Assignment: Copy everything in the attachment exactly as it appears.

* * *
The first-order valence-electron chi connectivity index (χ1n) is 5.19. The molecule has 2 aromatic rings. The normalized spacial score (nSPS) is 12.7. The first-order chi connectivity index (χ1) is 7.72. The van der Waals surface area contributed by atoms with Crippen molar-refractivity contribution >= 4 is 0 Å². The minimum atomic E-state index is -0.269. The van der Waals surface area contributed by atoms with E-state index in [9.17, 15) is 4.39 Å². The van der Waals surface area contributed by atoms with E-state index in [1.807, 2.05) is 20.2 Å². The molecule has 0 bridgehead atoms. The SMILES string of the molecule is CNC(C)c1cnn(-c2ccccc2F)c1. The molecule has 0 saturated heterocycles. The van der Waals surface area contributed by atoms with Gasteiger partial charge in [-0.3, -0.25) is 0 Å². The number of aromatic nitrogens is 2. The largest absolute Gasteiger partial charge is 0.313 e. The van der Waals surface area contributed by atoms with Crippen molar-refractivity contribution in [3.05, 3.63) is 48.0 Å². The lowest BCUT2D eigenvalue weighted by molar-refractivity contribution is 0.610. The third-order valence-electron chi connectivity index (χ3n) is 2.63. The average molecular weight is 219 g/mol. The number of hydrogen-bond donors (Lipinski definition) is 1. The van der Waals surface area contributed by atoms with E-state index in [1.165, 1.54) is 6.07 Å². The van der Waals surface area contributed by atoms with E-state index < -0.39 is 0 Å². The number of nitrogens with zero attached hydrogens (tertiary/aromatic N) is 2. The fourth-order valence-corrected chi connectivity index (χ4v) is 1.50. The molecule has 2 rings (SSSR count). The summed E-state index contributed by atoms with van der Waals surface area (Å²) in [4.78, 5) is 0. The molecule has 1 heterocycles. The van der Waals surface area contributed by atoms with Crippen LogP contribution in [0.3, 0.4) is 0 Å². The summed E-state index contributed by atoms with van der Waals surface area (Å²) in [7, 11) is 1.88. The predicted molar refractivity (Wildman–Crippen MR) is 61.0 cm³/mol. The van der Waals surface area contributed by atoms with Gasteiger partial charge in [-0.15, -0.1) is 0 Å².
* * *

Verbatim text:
The first-order valence-electron chi connectivity index (χ1n) is 5.19. The molecule has 2 aromatic rings. The normalized spacial score (nSPS) is 12.7. The first-order chi connectivity index (χ1) is 7.72. The van der Waals surface area contributed by atoms with Crippen molar-refractivity contribution >= 4 is 0 Å². The minimum atomic E-state index is -0.269. The van der Waals surface area contributed by atoms with E-state index in [9.17, 15) is 4.39 Å². The van der Waals surface area contributed by atoms with E-state index in [1.807, 2.05) is 20.2 Å². The molecule has 0 bridgehead atoms. The SMILES string of the molecule is CNC(C)c1cnn(-c2ccccc2F)c1. The molecule has 0 saturated heterocycles. The van der Waals surface area contributed by atoms with Gasteiger partial charge in [-0.3, -0.25) is 0 Å². The number of aromatic nitrogens is 2. The largest absolute Gasteiger partial charge is 0.313 e. The van der Waals surface area contributed by atoms with Crippen molar-refractivity contribution in [3.05, 3.63) is 48.0 Å². The lowest BCUT2D eigenvalue weighted by molar-refractivity contribution is 0.610. The third-order valence-electron chi connectivity index (χ3n) is 2.63. The average molecular weight is 219 g/mol. The number of hydrogen-bond donors (Lipinski definition) is 1. The van der Waals surface area contributed by atoms with E-state index in [1.165, 1.54) is 6.07 Å². The van der Waals surface area contributed by atoms with E-state index < -0.39 is 0 Å². The number of nitrogens with zero attached hydrogens (tertiary/aromatic N) is 2. The fourth-order valence-corrected chi connectivity index (χ4v) is 1.50. The molecule has 2 rings (SSSR count). The summed E-state index contributed by atoms with van der Waals surface area (Å²) in [4.78, 5) is 0. The molecule has 1 heterocycles. The van der Waals surface area contributed by atoms with Crippen LogP contribution in [0.3, 0.4) is 0 Å². The summed E-state index contributed by atoms with van der Waals surface area (Å²) in [7, 11) is 1.88. The predicted molar refractivity (Wildman–Crippen MR) is 61.0 cm³/mol. The van der Waals surface area contributed by atoms with Gasteiger partial charge in [-0.15, -0.1) is 0 Å².